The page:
With the hubbub about Delta Airlines considering flying planes in 2008 between Arcata and Salt Lake City, perhaps it would be nice to become more acquainted with our potential new "sky neighbors" in Utah.
Fry sauce. Liquor laws. Powder snow. Utah, despite being only a daylong drive or two-hour flight from Humboldt County, seems like a different culture. And with scraggily mountains and desert mesas, it seems like a different planet. But should you sample the culture and nature, you may conclude, as other travelers have, that it's worth the trip.
Descending into Salt Lake International Airport, you might notice a giant lake, the largest west of the Mississippi, which resembles a profile of Bart Simpson wearing a Smurf hat over his eyes. Despite the salt, the lake teems with shrimp, birds and islands. From time to time, island visitors have seen splashing about a large creature — the so-called North Shore Monster, a watery version of our Bigfoot.
The architectural as well as spiritual nexus of Salt Lake City is Temple Square, headquarters of the Church of Latter Day Saints and a complex of visitor centers, museums and the impressive Salt Lake Temple. In the square, pairs of attractive, young and often international LDS missionaries greet visitors to share the faith of the Mormons. Only church members can enter the temple itself, but others can watch, often free of charge, the renowned Mormon Tabernacle Choir perform in nearby venues on a regular basis.
From the square, all roads radiate east, west, north and south in a grid system, similar to the Cartesian one in junior high algebra class, which is so simple and so logical that outsiders find it perplexing for months. For example, the corner of 200 South and 400 East might be referred to as either "second south and fourth east" or "two hundred south and four hundred east."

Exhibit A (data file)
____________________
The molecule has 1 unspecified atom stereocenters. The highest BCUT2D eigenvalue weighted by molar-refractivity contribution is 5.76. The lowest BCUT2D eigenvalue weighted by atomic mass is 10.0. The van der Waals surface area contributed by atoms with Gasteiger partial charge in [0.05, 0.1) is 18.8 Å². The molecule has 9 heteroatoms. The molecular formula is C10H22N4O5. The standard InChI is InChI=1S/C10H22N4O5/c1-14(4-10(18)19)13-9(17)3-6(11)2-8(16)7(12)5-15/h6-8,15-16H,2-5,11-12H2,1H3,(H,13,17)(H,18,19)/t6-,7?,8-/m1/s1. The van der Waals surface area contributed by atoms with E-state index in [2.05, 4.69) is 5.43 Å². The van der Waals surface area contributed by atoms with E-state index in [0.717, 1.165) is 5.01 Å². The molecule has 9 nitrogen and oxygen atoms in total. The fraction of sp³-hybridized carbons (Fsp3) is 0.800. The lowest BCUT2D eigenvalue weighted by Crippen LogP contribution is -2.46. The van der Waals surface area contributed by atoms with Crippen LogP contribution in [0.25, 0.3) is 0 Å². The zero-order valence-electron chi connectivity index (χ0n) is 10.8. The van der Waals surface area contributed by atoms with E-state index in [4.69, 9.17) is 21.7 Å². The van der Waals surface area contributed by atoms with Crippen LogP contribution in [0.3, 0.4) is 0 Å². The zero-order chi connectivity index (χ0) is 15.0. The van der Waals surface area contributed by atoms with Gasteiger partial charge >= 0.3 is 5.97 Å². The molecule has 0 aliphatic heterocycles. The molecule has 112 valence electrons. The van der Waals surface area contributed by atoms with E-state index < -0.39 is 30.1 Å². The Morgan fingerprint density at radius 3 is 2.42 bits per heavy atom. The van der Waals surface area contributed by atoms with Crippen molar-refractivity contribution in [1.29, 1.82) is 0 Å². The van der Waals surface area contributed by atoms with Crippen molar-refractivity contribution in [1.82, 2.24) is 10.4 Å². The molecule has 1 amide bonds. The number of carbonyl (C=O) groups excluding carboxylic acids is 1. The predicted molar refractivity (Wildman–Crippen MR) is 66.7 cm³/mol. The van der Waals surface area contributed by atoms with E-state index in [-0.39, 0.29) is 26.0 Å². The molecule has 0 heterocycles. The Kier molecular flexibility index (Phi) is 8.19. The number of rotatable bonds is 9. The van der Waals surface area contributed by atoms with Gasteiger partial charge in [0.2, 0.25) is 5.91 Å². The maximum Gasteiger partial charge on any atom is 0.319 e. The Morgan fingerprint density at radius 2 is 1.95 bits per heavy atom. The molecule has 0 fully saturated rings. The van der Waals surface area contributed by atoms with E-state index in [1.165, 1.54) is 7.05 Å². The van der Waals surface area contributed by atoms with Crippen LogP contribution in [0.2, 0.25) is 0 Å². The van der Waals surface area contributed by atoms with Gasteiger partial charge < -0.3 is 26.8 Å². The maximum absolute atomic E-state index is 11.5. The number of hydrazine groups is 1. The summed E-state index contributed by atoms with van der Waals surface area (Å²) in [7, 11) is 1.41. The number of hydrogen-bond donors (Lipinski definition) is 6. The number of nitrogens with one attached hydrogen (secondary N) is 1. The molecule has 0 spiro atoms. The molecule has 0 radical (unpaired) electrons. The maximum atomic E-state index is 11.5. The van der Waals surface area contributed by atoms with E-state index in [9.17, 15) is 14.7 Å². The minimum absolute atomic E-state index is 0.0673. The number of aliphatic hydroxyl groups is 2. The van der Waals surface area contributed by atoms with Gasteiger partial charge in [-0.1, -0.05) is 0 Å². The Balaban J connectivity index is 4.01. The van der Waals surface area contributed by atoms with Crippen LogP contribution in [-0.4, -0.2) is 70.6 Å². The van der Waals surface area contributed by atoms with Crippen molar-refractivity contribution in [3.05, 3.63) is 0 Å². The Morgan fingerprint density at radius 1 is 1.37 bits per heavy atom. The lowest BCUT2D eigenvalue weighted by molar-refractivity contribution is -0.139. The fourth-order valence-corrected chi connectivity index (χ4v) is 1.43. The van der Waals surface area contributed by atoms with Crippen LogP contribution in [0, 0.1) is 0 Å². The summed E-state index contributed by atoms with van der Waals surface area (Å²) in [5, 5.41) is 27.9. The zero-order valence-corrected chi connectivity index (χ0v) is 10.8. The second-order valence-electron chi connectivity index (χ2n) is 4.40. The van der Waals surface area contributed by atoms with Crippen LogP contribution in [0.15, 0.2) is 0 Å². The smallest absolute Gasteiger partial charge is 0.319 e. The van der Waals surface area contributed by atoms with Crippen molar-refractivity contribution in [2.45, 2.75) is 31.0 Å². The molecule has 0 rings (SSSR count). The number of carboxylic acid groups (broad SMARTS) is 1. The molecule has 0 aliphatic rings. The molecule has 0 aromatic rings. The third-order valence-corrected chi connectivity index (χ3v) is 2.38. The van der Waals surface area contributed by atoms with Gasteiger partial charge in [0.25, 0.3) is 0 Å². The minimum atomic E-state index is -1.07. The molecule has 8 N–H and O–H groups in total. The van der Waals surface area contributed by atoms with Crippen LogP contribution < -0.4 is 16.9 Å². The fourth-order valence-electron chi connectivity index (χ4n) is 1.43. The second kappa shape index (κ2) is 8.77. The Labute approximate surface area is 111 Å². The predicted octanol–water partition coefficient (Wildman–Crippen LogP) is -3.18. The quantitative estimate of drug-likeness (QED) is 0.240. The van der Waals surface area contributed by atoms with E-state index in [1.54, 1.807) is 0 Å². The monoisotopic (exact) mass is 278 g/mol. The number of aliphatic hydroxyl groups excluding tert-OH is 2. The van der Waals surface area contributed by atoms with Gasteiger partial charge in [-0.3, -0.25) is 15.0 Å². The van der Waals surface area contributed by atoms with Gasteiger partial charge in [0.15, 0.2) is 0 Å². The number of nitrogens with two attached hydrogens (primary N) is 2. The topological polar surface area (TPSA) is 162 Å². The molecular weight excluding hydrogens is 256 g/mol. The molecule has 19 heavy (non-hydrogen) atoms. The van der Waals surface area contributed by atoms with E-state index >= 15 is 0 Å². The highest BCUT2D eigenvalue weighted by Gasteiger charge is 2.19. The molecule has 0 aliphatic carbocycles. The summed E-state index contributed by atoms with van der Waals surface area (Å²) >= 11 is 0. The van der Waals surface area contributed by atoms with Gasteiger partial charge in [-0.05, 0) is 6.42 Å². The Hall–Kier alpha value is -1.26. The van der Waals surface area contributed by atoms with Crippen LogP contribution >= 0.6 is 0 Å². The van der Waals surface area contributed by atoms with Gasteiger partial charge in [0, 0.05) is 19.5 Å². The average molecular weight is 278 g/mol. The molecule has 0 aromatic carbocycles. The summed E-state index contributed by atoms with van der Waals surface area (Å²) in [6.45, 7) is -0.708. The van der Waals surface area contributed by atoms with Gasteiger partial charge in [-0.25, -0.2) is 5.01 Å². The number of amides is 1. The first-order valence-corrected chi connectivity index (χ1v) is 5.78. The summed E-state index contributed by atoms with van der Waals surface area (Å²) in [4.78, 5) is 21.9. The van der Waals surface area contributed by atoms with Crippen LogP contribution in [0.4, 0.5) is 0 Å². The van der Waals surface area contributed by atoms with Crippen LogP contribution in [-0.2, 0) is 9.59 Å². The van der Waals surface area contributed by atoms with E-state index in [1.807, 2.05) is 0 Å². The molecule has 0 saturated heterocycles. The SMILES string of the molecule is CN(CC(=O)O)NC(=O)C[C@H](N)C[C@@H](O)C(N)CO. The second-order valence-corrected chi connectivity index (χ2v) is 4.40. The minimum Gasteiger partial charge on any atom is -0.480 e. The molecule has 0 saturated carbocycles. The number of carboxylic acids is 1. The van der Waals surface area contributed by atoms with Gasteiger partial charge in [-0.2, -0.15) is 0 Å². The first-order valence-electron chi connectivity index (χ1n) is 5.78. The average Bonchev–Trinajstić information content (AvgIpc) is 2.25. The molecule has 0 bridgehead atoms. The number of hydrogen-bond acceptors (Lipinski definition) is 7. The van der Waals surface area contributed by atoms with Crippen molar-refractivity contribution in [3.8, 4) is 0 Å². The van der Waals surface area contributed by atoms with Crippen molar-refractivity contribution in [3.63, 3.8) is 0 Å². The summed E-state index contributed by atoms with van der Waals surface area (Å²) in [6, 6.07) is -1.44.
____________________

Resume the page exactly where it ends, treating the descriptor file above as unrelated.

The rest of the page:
That intersection, incidentally, houses the first Crown Burger, one of many fast-food eateries opened by Greeks in Utah. Crown Burger. Olympus Burger. Apollo Burger. Atlas Burgers. The Greek chains serve a culinary curiosity that has proven popular, delicious and possibly deadly, a sandwich featuring a thick slab of hamburger meat with an even thicker slab of pastrami.
Another regional hamburger chain founded in Salt Lake, not by Greeks, is Arctic Circle, which has a store in Eureka. Arctic Circle popularized another celebrated gastronomic export from Utah: fry sauce, a tasty if low-brow combo of ketchup and mayo. Arctic Circles in Salt Lake are worth a visit for another reason: discount ski coupons. Forget Shasta. Forget Tahoe. Utah license plates boast of the Greatest Snow on Earth. Utahans don't lie.
When moist Pacific air reaches land, after delivering fog and rain to the California coast and rain and snow to the Sierras, it rises to the jet stream, shoots over to Utah and bumps into the dry, hot desert air. Wringing out one last bit of precipitation, each winter the sky drops on the Wasatch Mountains 500 inches of snowflakes that are very, very light, and very, very dry.
Skiing is not cheap. A day pass can cost $70 or more. Throw in equipment rental and meals and the bill mounts. But many of the resorts have specials, often for skiing on the weekdays or at night. Brighton, for example, offers $10 off if you bring two Salted Nut Roll wrappers. Or better, on Wednesday nights: 2-for-1 skiing with an Arctic Circle coupon, which means each cheapskate skis for $15.
Unfortunately, our world has become warmer. Snow no longer piles onto the mountaintops along Hwy 299. To experience the thrill of skiing, powder junkies have had to push farther east to the edge of California.
Now with the help of Delta we may easily go farther east to Utah. The flight would be well worth it.